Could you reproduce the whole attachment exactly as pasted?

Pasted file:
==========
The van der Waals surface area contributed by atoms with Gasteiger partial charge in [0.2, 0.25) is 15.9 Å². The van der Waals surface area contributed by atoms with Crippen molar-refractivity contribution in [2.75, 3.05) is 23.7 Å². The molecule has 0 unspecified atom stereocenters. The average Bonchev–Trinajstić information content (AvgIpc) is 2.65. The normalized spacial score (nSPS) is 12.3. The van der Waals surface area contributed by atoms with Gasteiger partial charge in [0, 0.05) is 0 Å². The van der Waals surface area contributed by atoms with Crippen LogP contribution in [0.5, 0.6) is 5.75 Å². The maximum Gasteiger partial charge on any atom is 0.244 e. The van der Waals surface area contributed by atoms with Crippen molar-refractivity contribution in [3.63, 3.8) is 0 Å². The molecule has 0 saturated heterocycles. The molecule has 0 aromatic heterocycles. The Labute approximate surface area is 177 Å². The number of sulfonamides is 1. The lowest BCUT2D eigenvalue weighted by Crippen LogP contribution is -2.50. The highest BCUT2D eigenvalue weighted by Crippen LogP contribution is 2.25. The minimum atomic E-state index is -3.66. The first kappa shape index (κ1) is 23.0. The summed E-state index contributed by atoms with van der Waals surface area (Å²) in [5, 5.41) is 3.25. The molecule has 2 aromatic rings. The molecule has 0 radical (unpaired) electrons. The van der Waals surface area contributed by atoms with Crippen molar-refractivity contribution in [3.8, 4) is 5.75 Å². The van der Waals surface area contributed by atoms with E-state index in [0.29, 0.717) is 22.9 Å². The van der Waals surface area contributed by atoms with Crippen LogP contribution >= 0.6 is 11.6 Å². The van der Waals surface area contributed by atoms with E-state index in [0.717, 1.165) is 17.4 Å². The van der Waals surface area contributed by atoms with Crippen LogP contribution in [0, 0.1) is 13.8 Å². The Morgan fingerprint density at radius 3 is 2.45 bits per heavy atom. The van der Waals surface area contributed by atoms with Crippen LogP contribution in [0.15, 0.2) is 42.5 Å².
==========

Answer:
The van der Waals surface area contributed by atoms with Gasteiger partial charge in [0.2, 0.25) is 15.9 Å². The van der Waals surface area contributed by atoms with Crippen molar-refractivity contribution in [2.75, 3.05) is 23.7 Å². The molecule has 0 unspecified atom stereocenters. The average Bonchev–Trinajstić information content (AvgIpc) is 2.65. The normalized spacial score (nSPS) is 12.3. The van der Waals surface area contributed by atoms with Gasteiger partial charge in [0, 0.05) is 0 Å². The van der Waals surface area contributed by atoms with Crippen LogP contribution in [0.5, 0.6) is 5.75 Å². The maximum Gasteiger partial charge on any atom is 0.244 e. The van der Waals surface area contributed by atoms with Crippen molar-refractivity contribution in [3.63, 3.8) is 0 Å². The molecule has 0 saturated heterocycles. The molecule has 0 aromatic heterocycles. The Labute approximate surface area is 177 Å². The number of sulfonamides is 1. The lowest BCUT2D eigenvalue weighted by Crippen LogP contribution is -2.50. The highest BCUT2D eigenvalue weighted by Crippen LogP contribution is 2.25. The minimum atomic E-state index is -3.66. The first kappa shape index (κ1) is 23.0. The summed E-state index contributed by atoms with van der Waals surface area (Å²) in [5, 5.41) is 3.25. The molecule has 2 aromatic rings. The molecule has 0 radical (unpaired) electrons. The van der Waals surface area contributed by atoms with Crippen molar-refractivity contribution in [3.8, 4) is 5.75 Å². The van der Waals surface area contributed by atoms with E-state index in [0.29, 0.717) is 22.9 Å². The van der Waals surface area contributed by atoms with Crippen LogP contribution >= 0.6 is 11.6 Å². The van der Waals surface area contributed by atoms with E-state index in [0.717, 1.165) is 17.4 Å². The van der Waals surface area contributed by atoms with Crippen LogP contribution in [0, 0.1) is 13.8 Å². The Morgan fingerprint density at radius 3 is 2.45 bits per heavy atom. The van der Waals surface area contributed by atoms with Crippen LogP contribution in [0.15, 0.2) is 42.5 Å².